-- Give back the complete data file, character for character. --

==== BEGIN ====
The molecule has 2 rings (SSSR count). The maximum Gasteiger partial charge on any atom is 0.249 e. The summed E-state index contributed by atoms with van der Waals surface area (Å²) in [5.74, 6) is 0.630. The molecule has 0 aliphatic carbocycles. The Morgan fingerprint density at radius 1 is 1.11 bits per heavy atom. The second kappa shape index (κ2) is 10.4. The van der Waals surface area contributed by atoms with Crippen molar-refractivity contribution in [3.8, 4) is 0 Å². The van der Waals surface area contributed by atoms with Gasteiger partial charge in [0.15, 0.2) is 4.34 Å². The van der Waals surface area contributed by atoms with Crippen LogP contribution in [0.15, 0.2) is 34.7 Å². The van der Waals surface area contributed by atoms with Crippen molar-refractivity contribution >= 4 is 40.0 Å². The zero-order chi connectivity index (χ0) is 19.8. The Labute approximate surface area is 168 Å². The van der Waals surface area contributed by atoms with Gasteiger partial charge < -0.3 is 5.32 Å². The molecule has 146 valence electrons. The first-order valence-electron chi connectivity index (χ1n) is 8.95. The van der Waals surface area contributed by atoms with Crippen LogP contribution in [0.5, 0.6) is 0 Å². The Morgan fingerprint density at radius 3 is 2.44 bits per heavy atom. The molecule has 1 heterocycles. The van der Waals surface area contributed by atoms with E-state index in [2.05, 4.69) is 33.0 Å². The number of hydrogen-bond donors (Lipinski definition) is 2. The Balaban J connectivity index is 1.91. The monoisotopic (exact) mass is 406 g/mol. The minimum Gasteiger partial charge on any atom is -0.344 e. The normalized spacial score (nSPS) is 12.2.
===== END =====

The molecule has 2 rings (SSSR count). The maximum Gasteiger partial charge on any atom is 0.249 e. The summed E-state index contributed by atoms with van der Waals surface area (Å²) in [5.74, 6) is 0.630. The molecule has 0 aliphatic carbocycles. The Morgan fingerprint density at radius 1 is 1.11 bits per heavy atom. The second kappa shape index (κ2) is 10.4. The van der Waals surface area contributed by atoms with Crippen molar-refractivity contribution in [3.8, 4) is 0 Å². The van der Waals surface area contributed by atoms with Gasteiger partial charge in [0.15, 0.2) is 4.34 Å². The van der Waals surface area contributed by atoms with Crippen LogP contribution in [0.15, 0.2) is 34.7 Å². The van der Waals surface area contributed by atoms with Crippen molar-refractivity contribution >= 4 is 40.0 Å². The zero-order chi connectivity index (χ0) is 19.8. The Labute approximate surface area is 168 Å². The van der Waals surface area contributed by atoms with Gasteiger partial charge < -0.3 is 5.32 Å². The molecule has 146 valence electrons. The first-order valence-electron chi connectivity index (χ1n) is 8.95. The van der Waals surface area contributed by atoms with Crippen LogP contribution in [0.5, 0.6) is 0 Å². The Morgan fingerprint density at radius 3 is 2.44 bits per heavy atom. The molecule has 1 heterocycles. The van der Waals surface area contributed by atoms with E-state index in [2.05, 4.69) is 33.0 Å². The number of hydrogen-bond donors (Lipinski definition) is 2. The Balaban J connectivity index is 1.91. The monoisotopic (exact) mass is 406 g/mol. The minimum Gasteiger partial charge on any atom is -0.344 e. The normalized spacial score (nSPS) is 12.2.